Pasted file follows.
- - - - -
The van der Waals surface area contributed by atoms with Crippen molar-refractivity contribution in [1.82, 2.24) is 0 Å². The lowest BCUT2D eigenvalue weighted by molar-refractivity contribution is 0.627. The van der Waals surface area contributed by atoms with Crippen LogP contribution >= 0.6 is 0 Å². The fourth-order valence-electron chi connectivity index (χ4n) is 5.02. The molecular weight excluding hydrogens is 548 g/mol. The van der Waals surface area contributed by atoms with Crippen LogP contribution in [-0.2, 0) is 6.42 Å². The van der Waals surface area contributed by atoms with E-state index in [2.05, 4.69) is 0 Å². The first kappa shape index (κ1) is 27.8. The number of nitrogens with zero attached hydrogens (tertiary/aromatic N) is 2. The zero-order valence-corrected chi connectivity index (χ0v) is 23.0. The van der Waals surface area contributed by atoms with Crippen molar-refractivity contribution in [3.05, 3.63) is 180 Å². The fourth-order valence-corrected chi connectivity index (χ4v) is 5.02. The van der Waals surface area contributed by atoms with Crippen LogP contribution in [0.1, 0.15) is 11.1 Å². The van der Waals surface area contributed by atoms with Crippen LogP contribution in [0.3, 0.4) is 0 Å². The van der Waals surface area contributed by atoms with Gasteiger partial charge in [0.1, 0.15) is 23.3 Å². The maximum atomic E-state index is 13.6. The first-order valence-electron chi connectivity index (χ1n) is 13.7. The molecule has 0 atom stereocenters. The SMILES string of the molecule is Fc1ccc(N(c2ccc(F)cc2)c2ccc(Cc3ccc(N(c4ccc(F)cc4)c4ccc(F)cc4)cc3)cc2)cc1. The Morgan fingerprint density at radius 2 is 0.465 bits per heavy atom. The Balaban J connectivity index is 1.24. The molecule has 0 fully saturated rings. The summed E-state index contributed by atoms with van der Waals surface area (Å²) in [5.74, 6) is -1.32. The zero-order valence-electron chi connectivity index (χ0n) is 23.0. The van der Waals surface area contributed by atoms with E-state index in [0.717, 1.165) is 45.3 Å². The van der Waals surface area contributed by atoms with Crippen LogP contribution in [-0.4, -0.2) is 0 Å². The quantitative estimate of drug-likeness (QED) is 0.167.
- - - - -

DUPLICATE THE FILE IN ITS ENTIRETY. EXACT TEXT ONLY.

The van der Waals surface area contributed by atoms with Crippen molar-refractivity contribution in [1.82, 2.24) is 0 Å². The lowest BCUT2D eigenvalue weighted by molar-refractivity contribution is 0.627. The van der Waals surface area contributed by atoms with Crippen LogP contribution >= 0.6 is 0 Å². The fourth-order valence-electron chi connectivity index (χ4n) is 5.02. The molecular weight excluding hydrogens is 548 g/mol. The van der Waals surface area contributed by atoms with Crippen LogP contribution in [-0.2, 0) is 6.42 Å². The van der Waals surface area contributed by atoms with E-state index in [2.05, 4.69) is 0 Å². The first kappa shape index (κ1) is 27.8. The number of nitrogens with zero attached hydrogens (tertiary/aromatic N) is 2. The zero-order valence-corrected chi connectivity index (χ0v) is 23.0. The van der Waals surface area contributed by atoms with Crippen molar-refractivity contribution in [3.05, 3.63) is 180 Å². The fourth-order valence-corrected chi connectivity index (χ4v) is 5.02. The van der Waals surface area contributed by atoms with Crippen LogP contribution in [0.1, 0.15) is 11.1 Å². The van der Waals surface area contributed by atoms with Crippen LogP contribution in [0.3, 0.4) is 0 Å². The van der Waals surface area contributed by atoms with Gasteiger partial charge in [0.1, 0.15) is 23.3 Å². The maximum atomic E-state index is 13.6. The first-order valence-electron chi connectivity index (χ1n) is 13.7. The molecule has 0 atom stereocenters. The SMILES string of the molecule is Fc1ccc(N(c2ccc(F)cc2)c2ccc(Cc3ccc(N(c4ccc(F)cc4)c4ccc(F)cc4)cc3)cc2)cc1. The Morgan fingerprint density at radius 2 is 0.465 bits per heavy atom. The Balaban J connectivity index is 1.24. The molecule has 0 fully saturated rings. The summed E-state index contributed by atoms with van der Waals surface area (Å²) in [5.74, 6) is -1.32. The zero-order valence-electron chi connectivity index (χ0n) is 23.0. The van der Waals surface area contributed by atoms with E-state index in [0.717, 1.165) is 45.3 Å². The van der Waals surface area contributed by atoms with Crippen LogP contribution in [-0.4, -0.2) is 0 Å². The quantitative estimate of drug-likeness (QED) is 0.167.